The rungs of the military ladder are slippery and often caked with the arbitrary rulings of the one higher above you. At all times, subordination is the rule. You do not question your commanding officer, you do not threaten the veneer of respect of a commanding officer, and you never question the ethics or justification of the United States military. You stay put, keep your head down, and do what you’re told, even if that means the slaughter of innocents. Even if that means taking no direct action when you know the life of someone else is at risk.

Where do we draw the line between personal accountability and state accountability? A Belgian commanding officer in the United Nations mission to Rwanda was court marshaled for six of his men dying while on-duty in Rwanda when the genocide started. Yet, NATO forces in the Middle East are ransacking the homes of citizens with no repercussions. Some of the greatest human rights atrocities of the last fifty years are being committed on quasi-American soil, again with no repercussions.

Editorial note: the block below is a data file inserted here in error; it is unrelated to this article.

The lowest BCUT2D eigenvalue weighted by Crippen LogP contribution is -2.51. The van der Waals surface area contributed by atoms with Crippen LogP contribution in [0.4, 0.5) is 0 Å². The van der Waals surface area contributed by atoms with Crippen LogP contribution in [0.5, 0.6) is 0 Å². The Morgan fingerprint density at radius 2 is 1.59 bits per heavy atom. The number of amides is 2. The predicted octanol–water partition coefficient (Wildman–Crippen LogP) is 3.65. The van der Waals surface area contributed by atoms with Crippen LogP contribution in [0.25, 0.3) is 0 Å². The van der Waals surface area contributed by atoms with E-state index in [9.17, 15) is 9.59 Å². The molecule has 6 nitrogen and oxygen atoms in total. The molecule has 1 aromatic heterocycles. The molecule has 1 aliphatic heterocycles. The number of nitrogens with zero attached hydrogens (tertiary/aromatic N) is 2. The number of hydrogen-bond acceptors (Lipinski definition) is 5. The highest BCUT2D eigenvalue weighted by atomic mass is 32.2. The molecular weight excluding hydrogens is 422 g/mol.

It is true, the victor will write the history book, but that does not mean the rest of us should forget to read between the lines.

Originally appears in The Meliorist Independent paper, Volume 43, Issue 05. October 8th, 2009.

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The problem with genocide III: war resisters and my military family

Liberal Education 3010

A topics course

Instructor: Dr. Bruce McKay

“This course will consider the problem of genocide from a number of perspectives through a number of theoretical frameworks. We shall ask such questions as: Can we more fully define genocide? Why, in particular, is genocide a problem? Is it a solely modern phenomenon or do other aggressive acts in history constitute genocide? Why is it so difficult to take action when we know that it is occurring? What can we do about it? How can people bring themselves to enact such crimes against fellow humans? What should the role of the arts be in understanding genocide? How can we remember genocide while at the same time reconciling the events of the past with the necessities of the present and future?”